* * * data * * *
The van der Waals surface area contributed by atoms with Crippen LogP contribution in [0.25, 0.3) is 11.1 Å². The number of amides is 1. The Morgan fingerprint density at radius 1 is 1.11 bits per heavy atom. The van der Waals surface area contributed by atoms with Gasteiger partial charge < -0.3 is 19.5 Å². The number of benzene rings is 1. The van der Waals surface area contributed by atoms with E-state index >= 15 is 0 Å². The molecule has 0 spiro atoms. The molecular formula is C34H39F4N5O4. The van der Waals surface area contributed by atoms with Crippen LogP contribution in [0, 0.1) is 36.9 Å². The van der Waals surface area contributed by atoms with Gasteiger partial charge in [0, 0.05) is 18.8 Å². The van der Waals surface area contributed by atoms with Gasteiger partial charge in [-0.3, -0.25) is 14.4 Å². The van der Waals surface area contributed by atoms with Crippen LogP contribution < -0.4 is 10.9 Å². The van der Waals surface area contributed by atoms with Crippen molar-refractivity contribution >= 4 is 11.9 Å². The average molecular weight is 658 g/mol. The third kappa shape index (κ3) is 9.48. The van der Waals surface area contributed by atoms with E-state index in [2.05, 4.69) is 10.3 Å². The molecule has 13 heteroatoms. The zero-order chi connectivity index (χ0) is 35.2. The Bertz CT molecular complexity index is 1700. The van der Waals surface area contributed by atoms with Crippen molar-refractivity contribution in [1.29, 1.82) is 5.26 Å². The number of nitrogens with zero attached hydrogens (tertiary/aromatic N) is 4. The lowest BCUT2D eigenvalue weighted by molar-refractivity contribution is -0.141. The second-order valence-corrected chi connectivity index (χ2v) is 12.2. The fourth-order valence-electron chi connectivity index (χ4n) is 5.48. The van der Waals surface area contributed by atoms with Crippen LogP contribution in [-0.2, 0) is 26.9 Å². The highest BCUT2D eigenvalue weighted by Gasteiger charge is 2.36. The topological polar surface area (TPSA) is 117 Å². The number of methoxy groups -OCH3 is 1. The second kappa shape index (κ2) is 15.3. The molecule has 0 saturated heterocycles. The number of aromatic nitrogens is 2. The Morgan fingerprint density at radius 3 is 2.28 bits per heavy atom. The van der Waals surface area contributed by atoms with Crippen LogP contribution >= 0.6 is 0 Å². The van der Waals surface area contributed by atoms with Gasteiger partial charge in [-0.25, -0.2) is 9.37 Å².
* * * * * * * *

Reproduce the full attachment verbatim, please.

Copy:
The van der Waals surface area contributed by atoms with Crippen LogP contribution in [0.25, 0.3) is 11.1 Å². The number of amides is 1. The Morgan fingerprint density at radius 1 is 1.11 bits per heavy atom. The van der Waals surface area contributed by atoms with Gasteiger partial charge < -0.3 is 19.5 Å². The number of benzene rings is 1. The van der Waals surface area contributed by atoms with E-state index >= 15 is 0 Å². The molecule has 0 spiro atoms. The molecular formula is C34H39F4N5O4. The van der Waals surface area contributed by atoms with Crippen LogP contribution in [0, 0.1) is 36.9 Å². The van der Waals surface area contributed by atoms with Gasteiger partial charge in [0, 0.05) is 18.8 Å². The van der Waals surface area contributed by atoms with Gasteiger partial charge in [-0.3, -0.25) is 14.4 Å². The van der Waals surface area contributed by atoms with Crippen LogP contribution < -0.4 is 10.9 Å². The van der Waals surface area contributed by atoms with Crippen molar-refractivity contribution >= 4 is 11.9 Å². The average molecular weight is 658 g/mol. The third kappa shape index (κ3) is 9.48. The van der Waals surface area contributed by atoms with E-state index in [2.05, 4.69) is 10.3 Å². The molecule has 13 heteroatoms. The zero-order chi connectivity index (χ0) is 35.2. The Bertz CT molecular complexity index is 1700. The van der Waals surface area contributed by atoms with Crippen molar-refractivity contribution in [1.29, 1.82) is 5.26 Å². The number of nitrogens with zero attached hydrogens (tertiary/aromatic N) is 4. The lowest BCUT2D eigenvalue weighted by molar-refractivity contribution is -0.141. The second-order valence-corrected chi connectivity index (χ2v) is 12.2. The fourth-order valence-electron chi connectivity index (χ4n) is 5.48. The van der Waals surface area contributed by atoms with Crippen LogP contribution in [-0.2, 0) is 26.9 Å². The highest BCUT2D eigenvalue weighted by Gasteiger charge is 2.36. The topological polar surface area (TPSA) is 117 Å². The number of methoxy groups -OCH3 is 1. The second kappa shape index (κ2) is 15.3. The molecule has 0 saturated heterocycles. The number of aromatic nitrogens is 2. The Morgan fingerprint density at radius 3 is 2.28 bits per heavy atom. The van der Waals surface area contributed by atoms with Crippen LogP contribution >= 0.6 is 0 Å². The van der Waals surface area contributed by atoms with Gasteiger partial charge in [-0.25, -0.2) is 9.37 Å².